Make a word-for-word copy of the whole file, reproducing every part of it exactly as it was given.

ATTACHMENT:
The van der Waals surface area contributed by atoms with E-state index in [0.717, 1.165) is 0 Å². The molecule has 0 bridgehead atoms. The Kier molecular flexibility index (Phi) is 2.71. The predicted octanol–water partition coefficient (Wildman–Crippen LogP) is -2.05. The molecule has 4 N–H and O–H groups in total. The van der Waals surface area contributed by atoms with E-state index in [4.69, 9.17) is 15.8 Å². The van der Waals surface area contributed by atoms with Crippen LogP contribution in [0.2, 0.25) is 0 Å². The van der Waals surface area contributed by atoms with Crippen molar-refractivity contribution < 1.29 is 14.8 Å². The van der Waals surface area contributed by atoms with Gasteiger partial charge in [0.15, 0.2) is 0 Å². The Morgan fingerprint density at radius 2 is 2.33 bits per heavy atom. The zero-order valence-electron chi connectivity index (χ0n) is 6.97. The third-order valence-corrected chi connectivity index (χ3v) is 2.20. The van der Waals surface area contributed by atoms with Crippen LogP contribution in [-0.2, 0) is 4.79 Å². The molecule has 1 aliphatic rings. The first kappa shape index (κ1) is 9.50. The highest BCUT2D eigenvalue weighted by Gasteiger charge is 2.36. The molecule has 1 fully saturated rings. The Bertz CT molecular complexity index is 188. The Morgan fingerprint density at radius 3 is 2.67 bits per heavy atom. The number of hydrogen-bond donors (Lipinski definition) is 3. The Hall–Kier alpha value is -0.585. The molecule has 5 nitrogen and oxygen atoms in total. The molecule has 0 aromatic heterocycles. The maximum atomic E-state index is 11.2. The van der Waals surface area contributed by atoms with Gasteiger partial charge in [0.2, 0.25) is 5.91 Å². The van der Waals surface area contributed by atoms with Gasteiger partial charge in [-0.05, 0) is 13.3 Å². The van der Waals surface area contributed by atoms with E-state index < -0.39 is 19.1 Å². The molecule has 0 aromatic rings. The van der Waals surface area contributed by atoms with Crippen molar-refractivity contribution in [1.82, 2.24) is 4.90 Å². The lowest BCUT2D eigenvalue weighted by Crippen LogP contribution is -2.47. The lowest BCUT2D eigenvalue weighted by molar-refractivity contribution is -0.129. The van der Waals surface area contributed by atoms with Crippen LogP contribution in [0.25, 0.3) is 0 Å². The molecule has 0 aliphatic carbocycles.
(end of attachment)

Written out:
The van der Waals surface area contributed by atoms with E-state index in [0.717, 1.165) is 0 Å². The molecule has 0 bridgehead atoms. The Kier molecular flexibility index (Phi) is 2.71. The predicted octanol–water partition coefficient (Wildman–Crippen LogP) is -2.05. The molecule has 4 N–H and O–H groups in total. The van der Waals surface area contributed by atoms with E-state index in [4.69, 9.17) is 15.8 Å². The van der Waals surface area contributed by atoms with Crippen LogP contribution in [0.2, 0.25) is 0 Å². The van der Waals surface area contributed by atoms with Crippen molar-refractivity contribution < 1.29 is 14.8 Å². The van der Waals surface area contributed by atoms with Gasteiger partial charge in [0.15, 0.2) is 0 Å². The Morgan fingerprint density at radius 2 is 2.33 bits per heavy atom. The zero-order valence-electron chi connectivity index (χ0n) is 6.97. The third-order valence-corrected chi connectivity index (χ3v) is 2.20. The van der Waals surface area contributed by atoms with Crippen LogP contribution in [-0.2, 0) is 4.79 Å². The molecule has 1 aliphatic rings. The first kappa shape index (κ1) is 9.50. The highest BCUT2D eigenvalue weighted by Gasteiger charge is 2.36. The molecule has 1 fully saturated rings. The Bertz CT molecular complexity index is 188. The Morgan fingerprint density at radius 3 is 2.67 bits per heavy atom. The number of hydrogen-bond donors (Lipinski definition) is 3. The Hall–Kier alpha value is -0.585. The molecule has 5 nitrogen and oxygen atoms in total. The molecule has 0 aromatic heterocycles. The maximum atomic E-state index is 11.2. The van der Waals surface area contributed by atoms with Gasteiger partial charge in [0.2, 0.25) is 5.91 Å². The van der Waals surface area contributed by atoms with Gasteiger partial charge in [-0.05, 0) is 13.3 Å². The van der Waals surface area contributed by atoms with E-state index < -0.39 is 19.1 Å². The molecule has 0 aromatic rings. The van der Waals surface area contributed by atoms with Crippen molar-refractivity contribution in [1.82, 2.24) is 4.90 Å². The lowest BCUT2D eigenvalue weighted by Crippen LogP contribution is -2.47. The lowest BCUT2D eigenvalue weighted by molar-refractivity contribution is -0.129. The van der Waals surface area contributed by atoms with Crippen LogP contribution in [0.25, 0.3) is 0 Å². The molecule has 0 aliphatic carbocycles.